A royal family is the immediate family of a or , and sometimes his or her extended family. The term imperial family appropriately describes the family of an or , and the term papal family describes the family of a , while the terms baronial family, comitial family, ducal family, grand ducal family, or princely family are more appropriate to describe the relatives of a reigning , , , , or . However, in common parlance members of any family which by hereditary right are often referred to as royalty or "royals." It is also customary in some circles to refer to the extended relations of a deposed and his or her descendants as a royal family. As of July 2013, there are 27 active sovereign monarchies in the world who rule or reign over 43 countries in all.

Members of a royal family Edit

A royal family typically includes the spouse of the reigning monarch, surviving spouses of a deceased monarch, the children, grandchildren, brothers, sisters, and paternal cousins of the reigning monarch, as well as their spouses. In some cases, royal family membership may extend to great grandchildren and more distant descendants of a monarch. In certain monarchies where voluntary is the norm, such as the , a royal family may also include one or more former monarchs. There is often a distinction between persons of the blood royal and those that marry into the royal family. In certain instances, such as in Canada, the royal family is defined by who holds the styles and . Under most systems, only persons in the first category are dynasts, that is, potential successors to the throne (unless the member of the latter category is also in line to the throne in their own right, a frequent occurrence in royal families which frequently intermarry). This is not always observed; some monarchies have operated by the principle of .

In addition, certain relatives of the monarch (by blood or marriage) possess special privileges and are subject to certain statutes, conventions, or special common law. The precise functions of a royal family vary depending on whether the polity in question is an , a , or somewhere in between. In certain monarchies, such as that found in or , or in political systems where the monarch actually exercises executive power, such as in , it is not uncommon for the members of a royal family to hold important government posts or military commands. In most constitutional monarchies, however, members of a royal family perform certain public, social, or ceremonial functions, but refrain from any involvement in electoral politics or the actual governance of the country.

The specific composition of royal families varies from country to country, as do the titles and held by members of the family. The composition of the royal family may be regulated by statute enacted by the legislature (e.g. Spain, the , and Japan since 1947), the sovereign's prerogative and common law tradition (e.g. the United Kingdom), or a private house law (e.g., , the former ruling houses of , , , etc.). Public statutes, constitutional provisions, or conventions may also regulate the marriages, names, and personal titles of royal family members. The members of a royal family may or may not have a surname or dynastic name (see ).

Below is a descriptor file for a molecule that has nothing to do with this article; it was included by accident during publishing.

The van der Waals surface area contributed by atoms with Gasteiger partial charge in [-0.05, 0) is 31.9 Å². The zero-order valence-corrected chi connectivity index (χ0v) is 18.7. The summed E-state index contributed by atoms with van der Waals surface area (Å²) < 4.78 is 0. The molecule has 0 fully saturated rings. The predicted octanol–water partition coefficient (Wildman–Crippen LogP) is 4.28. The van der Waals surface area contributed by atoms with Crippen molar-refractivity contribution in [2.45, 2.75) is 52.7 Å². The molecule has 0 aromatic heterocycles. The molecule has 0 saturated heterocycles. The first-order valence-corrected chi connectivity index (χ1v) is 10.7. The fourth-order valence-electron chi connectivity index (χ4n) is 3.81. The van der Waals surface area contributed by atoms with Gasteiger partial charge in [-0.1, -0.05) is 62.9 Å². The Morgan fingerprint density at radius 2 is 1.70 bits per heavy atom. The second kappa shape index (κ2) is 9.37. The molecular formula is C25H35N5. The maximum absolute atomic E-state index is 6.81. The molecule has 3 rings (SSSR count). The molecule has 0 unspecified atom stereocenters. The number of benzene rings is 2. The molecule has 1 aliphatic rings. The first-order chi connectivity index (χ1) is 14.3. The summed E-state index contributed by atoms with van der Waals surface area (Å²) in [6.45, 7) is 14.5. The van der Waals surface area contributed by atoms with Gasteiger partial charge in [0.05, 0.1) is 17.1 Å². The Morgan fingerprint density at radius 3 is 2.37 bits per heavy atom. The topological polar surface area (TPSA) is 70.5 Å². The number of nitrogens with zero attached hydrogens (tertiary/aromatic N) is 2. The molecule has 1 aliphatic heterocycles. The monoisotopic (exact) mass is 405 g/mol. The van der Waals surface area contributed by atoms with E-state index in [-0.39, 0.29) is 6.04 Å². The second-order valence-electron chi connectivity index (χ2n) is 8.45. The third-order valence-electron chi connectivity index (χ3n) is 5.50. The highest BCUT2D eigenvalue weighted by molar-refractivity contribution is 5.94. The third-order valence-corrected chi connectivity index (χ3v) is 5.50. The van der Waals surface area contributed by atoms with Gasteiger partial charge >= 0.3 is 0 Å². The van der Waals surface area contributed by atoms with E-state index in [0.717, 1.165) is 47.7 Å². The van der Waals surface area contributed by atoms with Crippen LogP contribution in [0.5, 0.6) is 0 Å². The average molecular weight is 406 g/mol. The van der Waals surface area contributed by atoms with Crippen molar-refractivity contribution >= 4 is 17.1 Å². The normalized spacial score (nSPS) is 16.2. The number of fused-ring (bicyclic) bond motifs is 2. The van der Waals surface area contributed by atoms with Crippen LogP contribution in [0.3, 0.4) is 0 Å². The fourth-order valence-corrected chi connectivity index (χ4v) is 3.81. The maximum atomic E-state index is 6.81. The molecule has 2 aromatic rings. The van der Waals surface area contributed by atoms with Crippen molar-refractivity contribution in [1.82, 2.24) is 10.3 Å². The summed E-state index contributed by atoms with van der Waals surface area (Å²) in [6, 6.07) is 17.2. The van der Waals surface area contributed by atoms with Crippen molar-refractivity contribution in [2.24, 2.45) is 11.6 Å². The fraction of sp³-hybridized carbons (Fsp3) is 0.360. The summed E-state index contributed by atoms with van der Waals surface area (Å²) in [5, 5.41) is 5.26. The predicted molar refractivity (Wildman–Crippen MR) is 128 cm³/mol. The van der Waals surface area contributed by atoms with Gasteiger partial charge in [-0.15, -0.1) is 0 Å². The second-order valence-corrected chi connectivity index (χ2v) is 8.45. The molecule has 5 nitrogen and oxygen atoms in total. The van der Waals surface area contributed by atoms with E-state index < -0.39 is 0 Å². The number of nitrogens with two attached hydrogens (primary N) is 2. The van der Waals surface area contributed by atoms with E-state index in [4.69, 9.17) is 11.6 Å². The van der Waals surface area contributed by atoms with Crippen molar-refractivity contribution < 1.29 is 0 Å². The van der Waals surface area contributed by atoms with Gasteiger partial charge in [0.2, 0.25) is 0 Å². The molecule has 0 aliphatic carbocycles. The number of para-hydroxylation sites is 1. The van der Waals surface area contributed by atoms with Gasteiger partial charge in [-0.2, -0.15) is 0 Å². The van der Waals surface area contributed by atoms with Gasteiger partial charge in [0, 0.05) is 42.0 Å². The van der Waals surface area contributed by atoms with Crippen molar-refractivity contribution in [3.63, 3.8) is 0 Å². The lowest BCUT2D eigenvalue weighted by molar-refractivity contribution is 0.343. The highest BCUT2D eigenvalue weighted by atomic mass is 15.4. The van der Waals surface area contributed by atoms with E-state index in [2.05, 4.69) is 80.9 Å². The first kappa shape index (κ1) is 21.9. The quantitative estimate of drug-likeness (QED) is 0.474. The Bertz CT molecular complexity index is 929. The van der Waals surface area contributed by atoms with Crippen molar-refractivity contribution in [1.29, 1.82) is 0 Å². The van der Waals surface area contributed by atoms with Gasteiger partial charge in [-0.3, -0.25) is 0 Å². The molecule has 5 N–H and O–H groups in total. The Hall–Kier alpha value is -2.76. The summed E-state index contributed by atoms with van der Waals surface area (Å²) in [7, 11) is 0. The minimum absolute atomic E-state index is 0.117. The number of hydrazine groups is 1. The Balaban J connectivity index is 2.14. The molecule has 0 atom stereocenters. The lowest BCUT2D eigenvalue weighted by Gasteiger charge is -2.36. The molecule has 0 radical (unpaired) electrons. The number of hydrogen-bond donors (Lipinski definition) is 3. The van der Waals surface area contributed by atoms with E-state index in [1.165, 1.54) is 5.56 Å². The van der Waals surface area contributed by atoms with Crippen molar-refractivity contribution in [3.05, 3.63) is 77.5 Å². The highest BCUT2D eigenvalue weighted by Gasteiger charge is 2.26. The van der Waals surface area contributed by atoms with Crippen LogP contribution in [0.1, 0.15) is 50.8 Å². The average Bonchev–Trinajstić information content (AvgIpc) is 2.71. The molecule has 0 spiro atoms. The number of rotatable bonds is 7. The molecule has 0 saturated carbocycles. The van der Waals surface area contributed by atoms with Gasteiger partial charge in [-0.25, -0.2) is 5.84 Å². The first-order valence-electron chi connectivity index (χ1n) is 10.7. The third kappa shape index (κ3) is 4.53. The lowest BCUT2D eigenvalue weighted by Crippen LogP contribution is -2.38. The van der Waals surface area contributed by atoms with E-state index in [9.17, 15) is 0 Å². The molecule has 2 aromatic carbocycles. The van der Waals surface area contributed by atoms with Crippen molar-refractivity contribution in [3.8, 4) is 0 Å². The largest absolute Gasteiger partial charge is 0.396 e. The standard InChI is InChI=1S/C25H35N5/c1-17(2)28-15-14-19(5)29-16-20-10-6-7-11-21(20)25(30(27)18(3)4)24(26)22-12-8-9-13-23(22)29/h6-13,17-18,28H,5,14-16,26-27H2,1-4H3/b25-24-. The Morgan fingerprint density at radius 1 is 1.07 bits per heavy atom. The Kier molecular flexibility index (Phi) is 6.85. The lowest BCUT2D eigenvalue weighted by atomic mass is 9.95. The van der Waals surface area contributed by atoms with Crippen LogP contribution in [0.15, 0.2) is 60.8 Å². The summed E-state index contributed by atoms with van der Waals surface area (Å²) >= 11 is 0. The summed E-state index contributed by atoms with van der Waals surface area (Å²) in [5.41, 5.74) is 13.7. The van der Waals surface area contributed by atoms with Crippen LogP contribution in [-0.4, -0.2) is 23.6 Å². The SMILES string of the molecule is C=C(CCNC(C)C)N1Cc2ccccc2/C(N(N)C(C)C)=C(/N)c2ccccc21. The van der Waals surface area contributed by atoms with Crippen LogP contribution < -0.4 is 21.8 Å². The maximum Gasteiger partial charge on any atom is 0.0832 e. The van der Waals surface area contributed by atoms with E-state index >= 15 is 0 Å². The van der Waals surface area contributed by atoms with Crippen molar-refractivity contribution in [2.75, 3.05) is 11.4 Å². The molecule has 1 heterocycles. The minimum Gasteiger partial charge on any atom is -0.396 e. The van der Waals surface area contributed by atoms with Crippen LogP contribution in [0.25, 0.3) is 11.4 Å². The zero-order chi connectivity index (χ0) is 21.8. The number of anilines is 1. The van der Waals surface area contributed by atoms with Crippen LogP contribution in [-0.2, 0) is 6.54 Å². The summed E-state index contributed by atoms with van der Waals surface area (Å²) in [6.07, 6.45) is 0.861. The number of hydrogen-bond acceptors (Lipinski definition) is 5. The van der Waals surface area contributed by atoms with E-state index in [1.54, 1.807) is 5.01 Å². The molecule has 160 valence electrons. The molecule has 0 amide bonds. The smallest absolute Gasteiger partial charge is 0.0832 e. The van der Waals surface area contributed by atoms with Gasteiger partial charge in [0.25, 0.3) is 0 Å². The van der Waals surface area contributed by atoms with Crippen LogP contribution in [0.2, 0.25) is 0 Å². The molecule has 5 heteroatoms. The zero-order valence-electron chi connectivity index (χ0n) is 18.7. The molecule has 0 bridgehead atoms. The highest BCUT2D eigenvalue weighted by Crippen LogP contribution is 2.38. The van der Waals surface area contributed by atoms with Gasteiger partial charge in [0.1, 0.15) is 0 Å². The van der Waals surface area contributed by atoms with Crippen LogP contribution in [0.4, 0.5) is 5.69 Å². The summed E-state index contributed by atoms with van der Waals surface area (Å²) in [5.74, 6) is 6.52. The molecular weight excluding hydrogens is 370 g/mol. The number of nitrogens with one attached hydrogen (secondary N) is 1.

In a constitutional monarchy, when the monarch dies, there is always a law or tradition of succession to the throne that either specifies a formula for identifying the precise among family members in line to the throne or specifies a process by which a family member is chosen to inherit the crown. Usually in the former case the exact among royal individuals may be identified at any given moment during prior (e.g. , , , , , , ) whereas in the latter case the next sovereign may be selected (or changed) only during the reign or shortly after the demise of the immediately preceding monarch (e.g. , , , , , , ). Some monarchies employ a mix of these selection processes (, , , , ), providing for both an identifiable line of succession as well as authority for the monarch, dynasty or other institution to alter the line in specific instances without changing the general law of succession. Some countries have royalty altogether, as in post-revolutionary France (finally in 1870) and Russia (1917).

Current Royal Families Edit

Africa Edit

  • Lesotho Royal Family
  • Moroccan Royal Family
  • Swazi Royal Family
  • Zulu Royal Family

Americas Edit

  • Antiguan and Barbudan Royal Families
  • Bahamian Royal Family
  • Barbadian Royal Family
  • Belizean Royal Family
  • Canadian Royal Family
  • Grenadian Royal Family
  • Jamaican Royal Family
  • Kittitian and Nevisian Royal Families
  • Saint Lucian Royal Family
  • Vincentian Royal Family

Asia Edit

  • Bruneian Royal Family
  • Bhutanese Royal Family
  • Cambodian Royal Family
  • Japanese Royal Family
  • Javanese Royal Family
    • Yogyakarta Royal Families
      • Yogyakarta Royal Family
      • Pakualam Royal Family
    • Surakarta Royal Families
      • Surakarta Royal Family
      • Mangkunegaran Royal Family
    • Malaysian Royal Families
      • Johor Royal Family
      • Kedah Royal Family
      • Kelantan Royal Family
      • Negeri Sembilan Royal Family
      • Pahang Royal Family
      • Perak Royal Family
      • Perlis Royal Family
      • Selangor Royal Family
      • Terengganu Royal Family
    • Thai Royal Family

Europe Edit

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